T5 and T6 challenged with estrogen showed significantly higher relative weight of liver than those of others (p<0.05). No other treatment groups significantly differ from each other. The groups consuming high energy diet (T2, T4, and T6) had significantly greater relative weights of abdominal fat than groups consuming low energy diet (T1, T3, and T5). The relative weights of abdominal fat in T5 and T6 treated with estrogen tended to be increased compared to respective energy group.
Estrogen treatment has been found to increase fat content in the liver of male chicks (Courtney et al., 1988) and immature male turkeys (Dashti et al., 1983). High energy consumption was also shown to increase the relative weights of abdominal fat (Deaton and Lott, 1985; Jones and Wiseman, 1985). A previous study demonstrated that a high energy diet increased the relative weights of abdominal fat compared to a low energy diet (Deaton et al., 1983), which is in agreement with the results of the present study.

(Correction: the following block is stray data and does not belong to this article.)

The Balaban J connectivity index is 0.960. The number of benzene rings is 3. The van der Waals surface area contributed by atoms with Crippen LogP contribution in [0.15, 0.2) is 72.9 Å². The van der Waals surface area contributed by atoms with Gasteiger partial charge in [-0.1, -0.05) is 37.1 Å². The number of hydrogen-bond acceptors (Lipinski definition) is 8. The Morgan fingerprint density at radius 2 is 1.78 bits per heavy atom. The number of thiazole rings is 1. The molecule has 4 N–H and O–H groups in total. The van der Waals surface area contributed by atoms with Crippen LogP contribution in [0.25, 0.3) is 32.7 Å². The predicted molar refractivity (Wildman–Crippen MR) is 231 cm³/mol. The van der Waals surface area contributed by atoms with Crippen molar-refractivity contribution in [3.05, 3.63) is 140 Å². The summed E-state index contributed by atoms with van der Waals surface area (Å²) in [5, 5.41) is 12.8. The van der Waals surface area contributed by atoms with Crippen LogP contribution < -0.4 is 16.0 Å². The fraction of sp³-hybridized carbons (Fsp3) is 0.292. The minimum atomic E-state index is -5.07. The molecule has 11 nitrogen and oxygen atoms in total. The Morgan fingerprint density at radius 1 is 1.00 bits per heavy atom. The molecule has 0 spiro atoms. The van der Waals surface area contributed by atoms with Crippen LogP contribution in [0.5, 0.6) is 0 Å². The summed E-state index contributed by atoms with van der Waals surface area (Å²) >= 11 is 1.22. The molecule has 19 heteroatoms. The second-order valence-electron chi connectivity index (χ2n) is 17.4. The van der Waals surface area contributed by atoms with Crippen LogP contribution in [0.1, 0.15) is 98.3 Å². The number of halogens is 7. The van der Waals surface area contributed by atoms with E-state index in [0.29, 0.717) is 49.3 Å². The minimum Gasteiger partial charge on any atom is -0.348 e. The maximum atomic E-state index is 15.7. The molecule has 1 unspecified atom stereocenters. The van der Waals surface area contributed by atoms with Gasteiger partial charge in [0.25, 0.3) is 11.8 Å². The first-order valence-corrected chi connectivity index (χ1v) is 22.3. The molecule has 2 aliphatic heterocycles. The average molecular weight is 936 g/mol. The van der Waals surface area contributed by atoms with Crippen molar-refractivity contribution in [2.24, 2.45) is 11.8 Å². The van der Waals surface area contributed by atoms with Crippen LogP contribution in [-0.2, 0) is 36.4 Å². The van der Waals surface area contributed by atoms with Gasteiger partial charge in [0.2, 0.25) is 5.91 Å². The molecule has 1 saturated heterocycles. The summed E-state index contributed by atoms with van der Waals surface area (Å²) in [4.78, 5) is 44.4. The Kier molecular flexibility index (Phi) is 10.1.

Serum lipid fractions and enzyme activities

The effects on concentration of lipid fractions and enzyme activities in serum are shown in Table 4. T5 and T6 treated with estrogen showed significantly higher concentrations of serum cholesterol, triacylglycerol and phospholipid than the others (p<0.05). In particular, the serum triacylglycerol concentration was increased 4-5-fold compared to the groups without estradiol benzoate treatment. No other treatment groups showed significant differences between each other.